None of that is new information to any literacy teacher, and even if it were it doesn’t speak to how to shape his or her instruction. We are Data Rich, Information Poor. (D.R.I.P.) Analysis of that data does not help us see the path forward clearly for our students. Perhaps worse, it doesn’t necessarily even reflect the quality of instruction they’ve been given.
And while greater educational titans like Alfie Kohn have already explainedthe many problems of relying on standardized data for, well, anything, it is my contention that using it to measure English Language Arts, both for measuring teachers and students, is an exceptionally erroneous practice.
Standardized testing by definition is supposed to be an “objective” assessment. However, subjective factors such as beliefs and values aren’t shouldn’t be separable from measuring literacy. While math is cut and dry (thereisa right answer) interpretation of a literary work it not black and white. The students who can argue support for more than one of the four cookie-cutter answers – and do so in their heads during the test thereby often choosing the “wrong” one – are likely in reality the best readers. Disagreement on what an author meant by effective figurative language use or dissention in supporting different possible intended themes are not to be transcended in analysis and assessment of literature but embraced.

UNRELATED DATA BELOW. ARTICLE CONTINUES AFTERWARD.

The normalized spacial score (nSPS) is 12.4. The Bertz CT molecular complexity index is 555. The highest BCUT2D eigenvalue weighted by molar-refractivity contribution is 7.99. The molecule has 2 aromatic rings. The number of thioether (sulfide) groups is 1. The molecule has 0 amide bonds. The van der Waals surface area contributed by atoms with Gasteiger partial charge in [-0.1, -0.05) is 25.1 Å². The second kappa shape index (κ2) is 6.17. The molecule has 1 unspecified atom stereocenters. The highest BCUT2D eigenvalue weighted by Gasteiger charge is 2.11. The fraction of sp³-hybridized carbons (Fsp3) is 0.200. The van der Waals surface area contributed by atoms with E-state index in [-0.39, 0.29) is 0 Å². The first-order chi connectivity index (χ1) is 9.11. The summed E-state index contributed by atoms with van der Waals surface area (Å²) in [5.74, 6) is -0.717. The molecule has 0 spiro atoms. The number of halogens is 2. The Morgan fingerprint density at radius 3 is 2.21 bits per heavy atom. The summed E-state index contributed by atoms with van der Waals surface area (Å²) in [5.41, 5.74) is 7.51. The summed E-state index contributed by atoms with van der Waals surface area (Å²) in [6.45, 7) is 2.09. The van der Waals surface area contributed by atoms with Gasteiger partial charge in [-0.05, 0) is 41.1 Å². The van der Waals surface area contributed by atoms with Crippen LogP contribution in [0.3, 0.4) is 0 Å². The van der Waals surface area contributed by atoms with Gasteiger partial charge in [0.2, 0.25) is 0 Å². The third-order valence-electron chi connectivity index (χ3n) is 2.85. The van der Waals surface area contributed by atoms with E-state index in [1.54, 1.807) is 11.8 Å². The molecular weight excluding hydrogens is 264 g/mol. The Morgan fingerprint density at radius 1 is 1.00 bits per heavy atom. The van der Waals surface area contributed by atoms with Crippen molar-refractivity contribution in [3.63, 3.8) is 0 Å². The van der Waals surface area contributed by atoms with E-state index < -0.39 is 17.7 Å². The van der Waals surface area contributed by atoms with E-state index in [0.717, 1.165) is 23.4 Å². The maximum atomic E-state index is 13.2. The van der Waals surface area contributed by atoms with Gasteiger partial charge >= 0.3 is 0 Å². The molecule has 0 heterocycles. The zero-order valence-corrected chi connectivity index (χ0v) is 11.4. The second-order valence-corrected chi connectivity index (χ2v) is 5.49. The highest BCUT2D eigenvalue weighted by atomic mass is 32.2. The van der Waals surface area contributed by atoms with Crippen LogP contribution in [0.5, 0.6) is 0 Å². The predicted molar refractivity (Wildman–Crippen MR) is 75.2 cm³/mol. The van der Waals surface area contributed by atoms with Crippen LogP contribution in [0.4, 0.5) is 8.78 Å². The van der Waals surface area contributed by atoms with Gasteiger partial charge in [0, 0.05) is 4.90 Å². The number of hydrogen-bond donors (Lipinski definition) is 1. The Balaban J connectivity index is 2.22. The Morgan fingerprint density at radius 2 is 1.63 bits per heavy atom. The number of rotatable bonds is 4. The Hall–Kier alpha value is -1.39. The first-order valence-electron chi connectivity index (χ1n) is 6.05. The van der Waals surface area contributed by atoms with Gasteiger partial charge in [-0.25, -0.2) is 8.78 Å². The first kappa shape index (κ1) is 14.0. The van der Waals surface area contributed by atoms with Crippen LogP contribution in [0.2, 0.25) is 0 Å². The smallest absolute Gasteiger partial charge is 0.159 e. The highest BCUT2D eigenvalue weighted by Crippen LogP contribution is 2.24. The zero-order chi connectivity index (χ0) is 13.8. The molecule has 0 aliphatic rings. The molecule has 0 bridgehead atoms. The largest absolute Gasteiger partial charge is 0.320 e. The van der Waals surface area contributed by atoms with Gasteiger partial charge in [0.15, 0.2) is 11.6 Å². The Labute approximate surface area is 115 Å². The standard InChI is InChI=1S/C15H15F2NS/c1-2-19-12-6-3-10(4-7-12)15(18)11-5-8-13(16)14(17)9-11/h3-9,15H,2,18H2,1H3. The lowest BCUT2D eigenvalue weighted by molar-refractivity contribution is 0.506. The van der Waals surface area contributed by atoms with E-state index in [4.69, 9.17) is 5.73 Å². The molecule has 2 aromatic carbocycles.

Am I missing some insight in interpreting formative standardized benchmark data? Is there some value here that I am overlooking? Please let me know in the comments!
A new school year is budding: I teach in a multi-track year round school, and our students’ first day of school is tomorrow. Weboth have wonderful staff members returning and are welcoming a large number of new staff members to our building. The faculty kick-off last week was truly exciting.
We have a very large staff, and we learned from a clicker session by our media specialist that we are almost exactly divided into thirds between Baby Boomers, Generation X, and Generation Y.
We viewed some funny & informative clips from speakers on generations in the workplace like Jason Dorsey and Cam Marlston like this and this, as well as looked at other information. Teachers were asked to reflect and discuss which parts pertained to them and which did not. It all led to a really rich discussion of our staff, the strengths of each generation, and led to what it means in terms of technology and instruction.